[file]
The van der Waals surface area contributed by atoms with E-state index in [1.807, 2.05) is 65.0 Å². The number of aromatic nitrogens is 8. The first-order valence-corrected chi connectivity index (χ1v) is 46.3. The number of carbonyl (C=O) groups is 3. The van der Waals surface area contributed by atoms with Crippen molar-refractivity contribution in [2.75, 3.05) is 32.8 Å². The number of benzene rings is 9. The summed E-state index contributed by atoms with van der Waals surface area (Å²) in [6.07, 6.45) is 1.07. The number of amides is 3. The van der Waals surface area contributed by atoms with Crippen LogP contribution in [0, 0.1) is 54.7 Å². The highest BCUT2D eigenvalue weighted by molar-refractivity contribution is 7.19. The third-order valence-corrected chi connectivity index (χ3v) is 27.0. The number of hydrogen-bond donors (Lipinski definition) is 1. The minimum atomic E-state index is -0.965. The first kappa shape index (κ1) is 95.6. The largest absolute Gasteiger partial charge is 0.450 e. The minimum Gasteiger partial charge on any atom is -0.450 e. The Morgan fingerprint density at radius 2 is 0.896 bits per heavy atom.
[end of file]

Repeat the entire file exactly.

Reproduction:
The van der Waals surface area contributed by atoms with E-state index in [1.807, 2.05) is 65.0 Å². The number of aromatic nitrogens is 8. The first-order valence-corrected chi connectivity index (χ1v) is 46.3. The number of carbonyl (C=O) groups is 3. The van der Waals surface area contributed by atoms with Crippen molar-refractivity contribution in [2.75, 3.05) is 32.8 Å². The number of benzene rings is 9. The summed E-state index contributed by atoms with van der Waals surface area (Å²) in [6.07, 6.45) is 1.07. The number of amides is 3. The van der Waals surface area contributed by atoms with Crippen LogP contribution in [0, 0.1) is 54.7 Å². The highest BCUT2D eigenvalue weighted by molar-refractivity contribution is 7.19. The third-order valence-corrected chi connectivity index (χ3v) is 27.0. The number of hydrogen-bond donors (Lipinski definition) is 1. The minimum atomic E-state index is -0.965. The first kappa shape index (κ1) is 95.6. The largest absolute Gasteiger partial charge is 0.450 e. The minimum Gasteiger partial charge on any atom is -0.450 e. The Morgan fingerprint density at radius 2 is 0.896 bits per heavy atom.